The Eastern Art Collector

Mariya Titova – Art Collector

Do you first focus on the fundamental idea, based on your worldview and perception of reality and then start an art collection, which meets this idea, or do you start collecting art and then it changes your mind and new ideas and world outlook are born? It is hard to say. What I know is that our collections are changing us. I started my collection about 17 years ago. While working as an art dealer in Ukraine, I simply was selecting several artworks from each of my trip to the artist. Paintings that I was not willing to sell but wanted to keep for myself to look at them from time to time. Now I have about 390 paintings and drawings and can say that it is a whole collection with its idea and common artistic features.

It is Ukrainian art plain-air collection from 1940-1990th. It was a strange period for artists, who were creating a unique environment, which existed only in several countries during a short period of time. Soviet ideology put artists in certain rigid frames. But you know artists, they feel so bored when there are too many regulations! Of course, all people need money for life, artists also need money for paints, canvases, artistic trips that gives them inspirations… So almost all of my clients (and members of my collection) were fulfilling governmental orders, which were of great number throughout the country. One old artist was telling me that he was painting the classical Lenin portrait blindfold on a bit. Those, who were talented, had no real problems with money. They were working in the sphere of official art, not using much of their talent, just skills.

Talking about creating work, if there is a strong ideology in the country, an artist always can work FOR or AGAINST it. Most of my artists were working AGAINST. They were finding narrow paths and unsteady bridges in colours, forms, shapes and interpretation of the plot, to go away from Soviet reality. One of my favourite artists Gregory Shponko, with whom I was friends for many years, till his death, was great at sports topics and painting children. He was making the official orders on sports topics (even now one of his works is on the wall of Ukrainian Ministry of Sport). Union of Artist bosses didn’t pay much attention to his quite strange manner of painting, which was far from Social Realism. He had lots of creating trips all-around the USSR and always was keeping several artboards and basic oils with 1-2 brushes. Instead of taking photos, he was drawing sketches everywhere. Small masterpieces in an impressionistic-pointillist manner. I am so happy to be the owner of these collections and sketches, which he made in the swimming pool.

Another great artist Victor Gaiduk fell in love with art so badly that devoted all his life ONLY to painting. He never had family, children, even friends… He lived with his sister—Zinaida Gaiduk, who shared his passion to art. Everything that surrounded them was their inspiration: Zaporogie landscapes, Dnieper river, still-life with flowers… Gaiduk manner of painting is fantastic! Forests and river banks seem to come from fairy tales and also are far away from traditional Soviet Art.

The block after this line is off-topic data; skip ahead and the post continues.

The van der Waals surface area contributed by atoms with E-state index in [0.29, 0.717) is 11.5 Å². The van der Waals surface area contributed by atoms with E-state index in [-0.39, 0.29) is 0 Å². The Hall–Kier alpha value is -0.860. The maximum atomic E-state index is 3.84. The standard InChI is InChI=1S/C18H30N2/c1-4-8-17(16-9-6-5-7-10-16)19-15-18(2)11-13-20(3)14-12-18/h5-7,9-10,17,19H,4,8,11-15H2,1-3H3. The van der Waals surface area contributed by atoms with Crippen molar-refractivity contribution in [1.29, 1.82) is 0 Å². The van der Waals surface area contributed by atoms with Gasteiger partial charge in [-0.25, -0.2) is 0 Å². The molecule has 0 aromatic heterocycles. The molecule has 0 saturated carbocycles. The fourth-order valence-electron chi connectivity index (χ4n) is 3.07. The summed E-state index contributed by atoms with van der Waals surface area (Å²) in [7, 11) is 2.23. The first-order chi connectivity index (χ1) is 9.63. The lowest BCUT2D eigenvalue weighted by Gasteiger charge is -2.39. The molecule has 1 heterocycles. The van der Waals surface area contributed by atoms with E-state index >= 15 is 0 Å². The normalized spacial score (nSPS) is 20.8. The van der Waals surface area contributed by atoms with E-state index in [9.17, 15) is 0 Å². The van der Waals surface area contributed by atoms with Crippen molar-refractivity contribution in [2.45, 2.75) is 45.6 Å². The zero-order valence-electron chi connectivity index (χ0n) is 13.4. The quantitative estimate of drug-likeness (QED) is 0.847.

Viktor Gertsenok was more close to the official line. When I first came to his studio, about 12-13 years ago, I was really surprised how neat he was. All his artworks were lying in separate, carefully signed folders stuffed with paper. His painting manner is the same: very neat and focused on details. I am glad to have his incredible pencil drawing of a plant which he made for Linocut. I can tell a story about almost every painting from my collection and they all are so different as artists who created them. Looking at the collection now, I can find common unifying features in all of them. Almost all paintings were made as field works. And I find out that small preparation works, made on plain-air are very often more alive and emotionally filled then later studio bigger variants.

Nowadays this art is dying: using phone to take photo and computer screens are killing this manner. What about light, which is changing each moment when on the plain-air? What about air, wind and even scent, which artist is trying to convey in the sketch? My collection is full of this! Another thing is that the Ukrainian Art School of that period is very bright and close to Impressionism.

I love my collection but it is time to free them to the World. Those paintings I love the most are on my walls, the rest are in folders, boxes, warehouses…. and I don’t think it is the best place for them. The world needs to see the soul of the artist coming through those paintings.

Story by Mariya Titova

All Collection Availalbe for sale

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